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MODERN SONNETS

I prefer the original definition of the sonnet as a “little song” of indeterminate form and length. These modern sonnets vary from more-or-less traditional to free verse.


Maker, Fakir, Curer
by Michael R. Burch

A poem should be a wild, unearthly cry
against the thought of lying in the dark,
doomed―never having seen bright sparks leap high,
without a word for flame, none for the mark
an ember might emblaze on lesioned skin.

A poet is no crafty artisan―
the maker of some crock. He dreams of flame
he never touched, but―fakir’s courtesan―
must dance obedience, once called by name.
Thin wand, divine!, this world is too the same―

all watery ooze and flesh. Let fire cure
and quickly harden here what can endure.

Originally published by The Lyric

The ancient English scops were considered to be makers: for instance, in William Dunbar’s “Lament for the Makiris.” But in some modern literary circles poets are considered to be fakers, with lies being as good as the truth where art is concerned. Hence, this poem puns on “fakirs” and dancing snakes. But according to Shakespeare the object is to leave something lasting, that will stand test of time. Hence, the idea of poems being cured in order to endure. The “thin wand” is the poet’s pen, divining the elixir―the magical fountain of youth―that makes poems live forever. That is, of course, if he/she can pull it off, which is easier said than done.



Ebb Tide
by Michael R. Burch

Massive, gray, these leaden waves
bear their unchanging burden―
the sameness of each day to day

while the wind seems to struggle to say
something half-submerged planks at the mouth of the bay
might nuzzle limp seaweed to understand.

Now collapsing dull waves drain away
from the unenticing land;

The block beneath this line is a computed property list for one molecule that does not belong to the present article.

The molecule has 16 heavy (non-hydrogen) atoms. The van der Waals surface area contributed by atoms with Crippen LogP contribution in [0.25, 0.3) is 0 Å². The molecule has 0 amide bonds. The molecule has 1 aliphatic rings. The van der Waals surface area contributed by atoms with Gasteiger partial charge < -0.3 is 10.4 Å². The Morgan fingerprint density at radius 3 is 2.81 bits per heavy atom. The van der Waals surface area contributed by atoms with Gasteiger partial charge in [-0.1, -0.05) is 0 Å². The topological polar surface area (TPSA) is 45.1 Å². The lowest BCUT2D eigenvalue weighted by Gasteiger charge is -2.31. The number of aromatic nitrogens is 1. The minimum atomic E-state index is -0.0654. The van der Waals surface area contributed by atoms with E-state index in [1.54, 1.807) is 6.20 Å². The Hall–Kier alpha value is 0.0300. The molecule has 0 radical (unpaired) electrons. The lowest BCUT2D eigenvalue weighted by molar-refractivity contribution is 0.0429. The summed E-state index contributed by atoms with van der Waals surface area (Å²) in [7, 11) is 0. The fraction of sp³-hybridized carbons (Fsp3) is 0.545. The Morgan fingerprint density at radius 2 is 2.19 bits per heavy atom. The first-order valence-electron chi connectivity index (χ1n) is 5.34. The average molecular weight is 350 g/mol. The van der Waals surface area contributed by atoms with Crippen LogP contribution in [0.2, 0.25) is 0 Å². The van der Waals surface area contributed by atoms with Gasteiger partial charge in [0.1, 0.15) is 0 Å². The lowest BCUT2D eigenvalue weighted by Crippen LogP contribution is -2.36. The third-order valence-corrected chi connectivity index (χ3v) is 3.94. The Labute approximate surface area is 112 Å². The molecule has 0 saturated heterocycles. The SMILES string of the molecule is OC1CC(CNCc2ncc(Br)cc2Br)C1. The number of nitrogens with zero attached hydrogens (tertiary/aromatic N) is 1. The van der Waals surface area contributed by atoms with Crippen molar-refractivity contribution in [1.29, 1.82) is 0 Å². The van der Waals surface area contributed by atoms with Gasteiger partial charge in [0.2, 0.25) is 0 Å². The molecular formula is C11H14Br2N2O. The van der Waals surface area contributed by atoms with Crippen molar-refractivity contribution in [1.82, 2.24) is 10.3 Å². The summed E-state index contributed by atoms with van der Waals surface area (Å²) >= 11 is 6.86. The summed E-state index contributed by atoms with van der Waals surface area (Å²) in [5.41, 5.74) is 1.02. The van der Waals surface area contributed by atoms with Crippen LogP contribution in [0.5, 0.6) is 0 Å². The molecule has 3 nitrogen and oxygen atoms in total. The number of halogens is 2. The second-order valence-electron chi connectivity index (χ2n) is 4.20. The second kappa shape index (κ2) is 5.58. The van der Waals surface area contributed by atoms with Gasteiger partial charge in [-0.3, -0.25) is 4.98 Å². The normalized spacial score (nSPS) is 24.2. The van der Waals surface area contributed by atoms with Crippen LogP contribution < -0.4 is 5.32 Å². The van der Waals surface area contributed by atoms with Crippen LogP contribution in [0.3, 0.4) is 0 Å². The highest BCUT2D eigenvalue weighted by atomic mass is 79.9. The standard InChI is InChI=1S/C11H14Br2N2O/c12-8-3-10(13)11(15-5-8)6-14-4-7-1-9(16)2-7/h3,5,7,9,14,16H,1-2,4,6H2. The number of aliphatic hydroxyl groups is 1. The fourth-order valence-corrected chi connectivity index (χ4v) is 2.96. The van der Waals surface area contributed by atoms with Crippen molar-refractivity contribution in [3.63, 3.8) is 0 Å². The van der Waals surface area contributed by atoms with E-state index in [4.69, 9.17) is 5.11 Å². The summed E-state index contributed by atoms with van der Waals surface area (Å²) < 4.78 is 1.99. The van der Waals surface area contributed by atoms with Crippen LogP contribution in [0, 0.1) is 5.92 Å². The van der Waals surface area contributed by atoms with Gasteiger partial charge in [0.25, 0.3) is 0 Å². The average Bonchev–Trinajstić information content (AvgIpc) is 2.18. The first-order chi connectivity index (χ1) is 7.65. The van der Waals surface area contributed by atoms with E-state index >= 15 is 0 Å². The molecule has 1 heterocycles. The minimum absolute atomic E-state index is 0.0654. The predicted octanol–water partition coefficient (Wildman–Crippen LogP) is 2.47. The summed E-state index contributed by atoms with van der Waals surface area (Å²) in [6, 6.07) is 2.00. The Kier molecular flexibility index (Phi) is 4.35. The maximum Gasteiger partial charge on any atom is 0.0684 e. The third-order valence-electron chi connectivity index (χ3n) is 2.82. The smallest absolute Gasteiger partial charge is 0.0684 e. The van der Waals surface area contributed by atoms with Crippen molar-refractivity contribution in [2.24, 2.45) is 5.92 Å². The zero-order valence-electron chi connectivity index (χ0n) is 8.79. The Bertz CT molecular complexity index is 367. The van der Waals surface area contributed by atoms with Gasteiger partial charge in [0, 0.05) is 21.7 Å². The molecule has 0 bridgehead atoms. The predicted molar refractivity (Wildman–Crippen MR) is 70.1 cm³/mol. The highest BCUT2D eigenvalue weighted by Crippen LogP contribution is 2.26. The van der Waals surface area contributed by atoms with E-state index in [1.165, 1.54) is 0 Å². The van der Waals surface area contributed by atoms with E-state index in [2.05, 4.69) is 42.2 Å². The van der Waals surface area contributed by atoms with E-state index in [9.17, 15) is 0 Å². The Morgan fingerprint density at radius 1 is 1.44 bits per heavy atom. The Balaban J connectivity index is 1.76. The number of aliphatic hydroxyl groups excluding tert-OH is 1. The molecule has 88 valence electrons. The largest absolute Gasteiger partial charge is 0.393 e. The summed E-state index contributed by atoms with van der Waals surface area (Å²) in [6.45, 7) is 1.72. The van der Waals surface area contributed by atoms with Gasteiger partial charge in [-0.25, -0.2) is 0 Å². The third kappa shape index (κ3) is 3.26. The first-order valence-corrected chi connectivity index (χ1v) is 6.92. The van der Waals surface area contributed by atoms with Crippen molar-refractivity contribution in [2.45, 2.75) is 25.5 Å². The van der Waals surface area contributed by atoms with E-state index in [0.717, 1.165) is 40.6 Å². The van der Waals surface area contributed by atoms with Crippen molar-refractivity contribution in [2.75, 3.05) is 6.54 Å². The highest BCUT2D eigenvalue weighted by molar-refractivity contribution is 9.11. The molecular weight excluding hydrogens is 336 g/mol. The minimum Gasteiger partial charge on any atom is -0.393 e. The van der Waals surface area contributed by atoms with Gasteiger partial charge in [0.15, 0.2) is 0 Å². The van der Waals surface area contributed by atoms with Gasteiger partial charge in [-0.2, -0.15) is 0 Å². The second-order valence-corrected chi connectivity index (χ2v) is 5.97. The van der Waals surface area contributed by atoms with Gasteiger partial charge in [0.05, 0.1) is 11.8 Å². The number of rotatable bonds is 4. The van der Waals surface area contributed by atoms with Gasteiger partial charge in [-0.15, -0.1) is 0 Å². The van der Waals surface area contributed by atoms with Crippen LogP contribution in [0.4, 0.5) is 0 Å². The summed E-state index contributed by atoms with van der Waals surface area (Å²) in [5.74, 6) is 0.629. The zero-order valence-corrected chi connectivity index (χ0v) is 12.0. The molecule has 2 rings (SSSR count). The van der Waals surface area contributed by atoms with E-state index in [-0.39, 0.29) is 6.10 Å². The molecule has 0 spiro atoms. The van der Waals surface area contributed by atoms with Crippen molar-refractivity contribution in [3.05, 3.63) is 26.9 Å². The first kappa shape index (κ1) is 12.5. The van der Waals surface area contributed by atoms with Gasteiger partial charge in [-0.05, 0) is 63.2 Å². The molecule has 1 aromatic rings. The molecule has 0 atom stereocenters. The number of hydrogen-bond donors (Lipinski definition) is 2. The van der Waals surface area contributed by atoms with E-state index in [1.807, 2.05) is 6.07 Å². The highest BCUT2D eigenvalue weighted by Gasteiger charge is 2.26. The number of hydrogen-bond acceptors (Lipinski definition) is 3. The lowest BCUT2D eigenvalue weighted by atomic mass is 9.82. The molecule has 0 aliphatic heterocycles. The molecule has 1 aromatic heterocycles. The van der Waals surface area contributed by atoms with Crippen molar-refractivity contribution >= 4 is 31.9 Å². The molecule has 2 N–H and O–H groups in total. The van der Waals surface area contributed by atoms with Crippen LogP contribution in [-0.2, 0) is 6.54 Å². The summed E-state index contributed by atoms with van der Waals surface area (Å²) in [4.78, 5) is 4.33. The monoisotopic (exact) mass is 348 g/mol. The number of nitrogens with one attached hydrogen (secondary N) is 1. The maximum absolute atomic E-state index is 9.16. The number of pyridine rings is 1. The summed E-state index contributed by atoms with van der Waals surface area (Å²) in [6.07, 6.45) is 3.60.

shrieking gulls shadow fish through salt spray―

whitish streaks on a fogged silver mirror.
Sizzling lightning impresses its brand.
Unseen fingers scribble something in the wet sand.

Originally published by Southwest Review



The City Is a Garment
by Michael R. Burch

A rhinestone skein, a jeweled brocade of light,―
the city is a garment stretched so thin
her festive colors bleed into the night,
and everywhere bright seams, unraveling,

cascade their brilliant contents out like coins
on motorways and esplanades; bead cars
come tumbling down long highways; at her groin
a railtrack like a zipper flashes sparks;

her hills are haired with brush like cashmere wool
and from their cleavage winking lights enlarge
and travel, slender fingers ... softly pull
themselves into the semblance of a barge.

When night becomes too chill, she softly dons
great overcoats of warmest-colored dawn.

Originally published by The Lyric



Discrimination
by Michael R. Burch

The meter I had sought to find, perplexed,
was ripped from books of "verse" that read like prose.
I found it in sheet music, in long rows
of hologramic CDs, in sad wrecks
of long-forgotten volumes undisturbed
half-centuries by archivists, unscanned.
I read their fading numbers, frowned, perturbed―
why should such tattered artistry be banned?

I heard the sleigh bells’ jingles, vampish ads,
the supermodels’ babble, Seuss’s books
extolled in major movies, blurbs for abs ...
A few poor thinnish journals crammed in nooks
are all I’ve found this late to sell to those
who’d classify free verse "expensive prose."

Originally published by The Chariton Review



The Harvest of Roses
by Michael R. Burch

I have not come for the harvest of roses―
the poets' mad visions,
their railing at rhyme ...
for I have discerned what their writing discloses:
weak words wanting meaning,
beat torsioning time.

Nor have I come for the reaping of gossamer―
images weak,
too forced not to fail;
gathered by poets who worship their luster,